Data: investigating “Never events” (easily avoidable medical mistakes)

Here’s an example of where a little knowledge of jargon can give you a useful lead in finding data.

The Eastbourne Herald report on an FOI-led investigation they have done into “easily avoidable mistakes, known in the health service as Never Events”:

“BUNGLING NHS staff removed incorrect teeth and carried out a biopsy on the wrong part of a patient’s body as part of a catalogue of errors in 2010 and 2011.

“…the Herald FOI found there were seven such incidents between October 2010 and November 2011.

“They included wrong hip surgery, a piece of medical equipment known as a protoscope left inside a patient’s body and a failure to remove a throat pack following dental surgery. There was also a biopsy on the wrong part of someone’s body and a guidewire left in a patient after staff fitted a central venus pressure line.”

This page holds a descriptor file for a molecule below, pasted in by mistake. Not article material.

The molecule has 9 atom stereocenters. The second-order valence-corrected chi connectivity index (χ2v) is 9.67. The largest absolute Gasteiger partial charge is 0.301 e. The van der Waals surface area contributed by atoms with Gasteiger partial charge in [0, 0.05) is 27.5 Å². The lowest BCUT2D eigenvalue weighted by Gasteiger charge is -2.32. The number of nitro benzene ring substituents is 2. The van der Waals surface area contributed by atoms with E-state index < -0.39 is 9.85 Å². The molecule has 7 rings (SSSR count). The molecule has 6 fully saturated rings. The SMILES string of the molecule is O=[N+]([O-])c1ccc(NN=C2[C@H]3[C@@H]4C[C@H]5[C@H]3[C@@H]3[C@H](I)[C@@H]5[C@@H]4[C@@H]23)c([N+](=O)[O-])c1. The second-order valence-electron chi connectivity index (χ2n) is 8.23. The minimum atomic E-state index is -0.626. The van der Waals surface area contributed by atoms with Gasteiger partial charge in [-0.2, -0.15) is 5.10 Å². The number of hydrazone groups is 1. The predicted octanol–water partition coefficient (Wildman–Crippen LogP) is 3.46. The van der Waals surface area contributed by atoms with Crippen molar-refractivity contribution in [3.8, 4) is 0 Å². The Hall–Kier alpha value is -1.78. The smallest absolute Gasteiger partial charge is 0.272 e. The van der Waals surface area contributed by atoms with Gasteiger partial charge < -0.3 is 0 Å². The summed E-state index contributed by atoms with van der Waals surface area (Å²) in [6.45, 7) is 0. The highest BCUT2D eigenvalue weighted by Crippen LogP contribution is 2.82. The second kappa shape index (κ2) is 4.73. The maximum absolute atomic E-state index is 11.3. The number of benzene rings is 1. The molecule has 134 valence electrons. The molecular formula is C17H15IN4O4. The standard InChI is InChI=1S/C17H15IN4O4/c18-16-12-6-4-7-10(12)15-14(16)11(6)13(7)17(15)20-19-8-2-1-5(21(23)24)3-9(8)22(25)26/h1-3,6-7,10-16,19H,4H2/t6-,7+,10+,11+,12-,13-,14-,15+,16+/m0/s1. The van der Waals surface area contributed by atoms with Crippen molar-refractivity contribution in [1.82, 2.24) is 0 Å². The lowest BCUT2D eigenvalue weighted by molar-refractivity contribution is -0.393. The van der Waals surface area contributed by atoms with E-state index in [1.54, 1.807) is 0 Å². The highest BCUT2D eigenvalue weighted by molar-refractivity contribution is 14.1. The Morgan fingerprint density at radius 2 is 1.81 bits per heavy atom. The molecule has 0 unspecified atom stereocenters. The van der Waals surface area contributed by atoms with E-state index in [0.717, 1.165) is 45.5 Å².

A quick advanced search for “Never events” filetype:xls site:nhs.uk brings up a number of spreadsheets with data you can access without an FOI.

Can you do anything with it?

Tip: try changing site:nhs.uk to your local NHS websites, or try changing filetype:xls to filetype:pdf for reports.

This entry was posted in data and tagged , by Paul Bradshaw. Bookmark the permalink.

About Paul Bradshaw

Founder of Help Me Investigate. I'm a visiting professor at City University London's School of Journalism, and run an MA in Online Journalism at Birmingham City University. I publish the Online Journalism Blog, and am the co-author of the Online Journalism Handbook and Magazine Editing (3rd edition). I have a particular interest in Freedom of Information and data journalism.

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